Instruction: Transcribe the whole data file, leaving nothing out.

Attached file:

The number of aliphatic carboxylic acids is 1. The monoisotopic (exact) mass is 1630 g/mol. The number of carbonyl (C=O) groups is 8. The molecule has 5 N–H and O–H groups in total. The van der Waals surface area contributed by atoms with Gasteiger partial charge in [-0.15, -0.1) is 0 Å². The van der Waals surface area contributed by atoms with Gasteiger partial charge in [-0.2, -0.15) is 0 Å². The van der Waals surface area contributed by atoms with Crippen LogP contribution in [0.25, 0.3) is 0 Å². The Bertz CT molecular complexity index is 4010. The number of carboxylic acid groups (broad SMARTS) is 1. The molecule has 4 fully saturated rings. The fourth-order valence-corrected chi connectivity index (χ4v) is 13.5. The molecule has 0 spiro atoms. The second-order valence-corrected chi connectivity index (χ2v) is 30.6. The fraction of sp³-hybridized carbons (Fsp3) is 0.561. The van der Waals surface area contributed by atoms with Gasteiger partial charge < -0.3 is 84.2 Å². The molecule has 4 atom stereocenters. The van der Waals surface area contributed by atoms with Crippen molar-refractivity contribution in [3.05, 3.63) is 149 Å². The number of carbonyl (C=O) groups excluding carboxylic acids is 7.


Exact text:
The number of aliphatic carboxylic acids is 1. The monoisotopic (exact) mass is 1630 g/mol. The number of carbonyl (C=O) groups is 8. The molecule has 5 N–H and O–H groups in total. The van der Waals surface area contributed by atoms with Gasteiger partial charge in [-0.15, -0.1) is 0 Å². The van der Waals surface area contributed by atoms with Gasteiger partial charge in [-0.2, -0.15) is 0 Å². The van der Waals surface area contributed by atoms with Crippen LogP contribution in [0.25, 0.3) is 0 Å². The Bertz CT molecular complexity index is 4010. The number of carboxylic acid groups (broad SMARTS) is 1. The molecule has 4 fully saturated rings. The fourth-order valence-corrected chi connectivity index (χ4v) is 13.5. The molecule has 0 spiro atoms. The second-order valence-corrected chi connectivity index (χ2v) is 30.6. The fraction of sp³-hybridized carbons (Fsp3) is 0.561. The van der Waals surface area contributed by atoms with Gasteiger partial charge < -0.3 is 84.2 Å². The molecule has 4 atom stereocenters. The van der Waals surface area contributed by atoms with Crippen molar-refractivity contribution in [3.05, 3.63) is 149 Å². The number of carbonyl (C=O) groups excluding carboxylic acids is 7.